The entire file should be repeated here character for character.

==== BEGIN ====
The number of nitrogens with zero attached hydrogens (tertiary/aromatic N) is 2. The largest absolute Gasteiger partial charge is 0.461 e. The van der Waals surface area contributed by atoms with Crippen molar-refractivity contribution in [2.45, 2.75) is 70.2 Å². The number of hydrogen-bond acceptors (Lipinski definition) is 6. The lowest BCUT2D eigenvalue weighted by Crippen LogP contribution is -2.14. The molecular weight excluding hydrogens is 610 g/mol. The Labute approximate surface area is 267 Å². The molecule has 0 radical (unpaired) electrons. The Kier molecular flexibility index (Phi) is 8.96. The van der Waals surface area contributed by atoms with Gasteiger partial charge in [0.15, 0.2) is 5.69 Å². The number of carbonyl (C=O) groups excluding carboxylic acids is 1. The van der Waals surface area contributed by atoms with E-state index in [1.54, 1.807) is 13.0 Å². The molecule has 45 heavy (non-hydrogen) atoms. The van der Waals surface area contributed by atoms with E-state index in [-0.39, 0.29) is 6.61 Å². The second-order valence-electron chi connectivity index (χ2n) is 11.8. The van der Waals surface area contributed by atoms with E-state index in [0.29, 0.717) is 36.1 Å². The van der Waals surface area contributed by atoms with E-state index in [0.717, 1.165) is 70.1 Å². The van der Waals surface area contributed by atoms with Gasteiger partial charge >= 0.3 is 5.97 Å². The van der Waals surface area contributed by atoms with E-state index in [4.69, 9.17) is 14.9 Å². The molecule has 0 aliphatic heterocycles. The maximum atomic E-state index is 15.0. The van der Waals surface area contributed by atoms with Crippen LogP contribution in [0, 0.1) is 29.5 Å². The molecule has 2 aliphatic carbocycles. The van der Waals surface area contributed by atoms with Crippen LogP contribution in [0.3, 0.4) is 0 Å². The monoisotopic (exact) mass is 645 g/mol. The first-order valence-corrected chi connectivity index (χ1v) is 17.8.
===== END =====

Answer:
The number of nitrogens with zero attached hydrogens (tertiary/aromatic N) is 2. The largest absolute Gasteiger partial charge is 0.461 e. The van der Waals surface area contributed by atoms with Crippen molar-refractivity contribution in [2.45, 2.75) is 70.2 Å². The number of hydrogen-bond acceptors (Lipinski definition) is 6. The lowest BCUT2D eigenvalue weighted by Crippen LogP contribution is -2.14. The molecular weight excluding hydrogens is 610 g/mol. The Labute approximate surface area is 267 Å². The molecule has 0 radical (unpaired) electrons. The Kier molecular flexibility index (Phi) is 8.96. The van der Waals surface area contributed by atoms with Gasteiger partial charge in [0.15, 0.2) is 5.69 Å². The number of carbonyl (C=O) groups excluding carboxylic acids is 1. The van der Waals surface area contributed by atoms with E-state index in [1.54, 1.807) is 13.0 Å². The molecule has 45 heavy (non-hydrogen) atoms. The van der Waals surface area contributed by atoms with E-state index in [-0.39, 0.29) is 6.61 Å². The second-order valence-electron chi connectivity index (χ2n) is 11.8. The van der Waals surface area contributed by atoms with E-state index in [0.29, 0.717) is 36.1 Å². The van der Waals surface area contributed by atoms with E-state index in [0.717, 1.165) is 70.1 Å². The van der Waals surface area contributed by atoms with Gasteiger partial charge >= 0.3 is 5.97 Å². The van der Waals surface area contributed by atoms with E-state index in [4.69, 9.17) is 14.9 Å². The molecule has 0 aliphatic heterocycles. The maximum atomic E-state index is 15.0. The van der Waals surface area contributed by atoms with Crippen LogP contribution in [0, 0.1) is 29.5 Å². The molecule has 2 aliphatic carbocycles. The van der Waals surface area contributed by atoms with Crippen LogP contribution in [0.3, 0.4) is 0 Å². The monoisotopic (exact) mass is 645 g/mol. The first-order valence-corrected chi connectivity index (χ1v) is 17.8.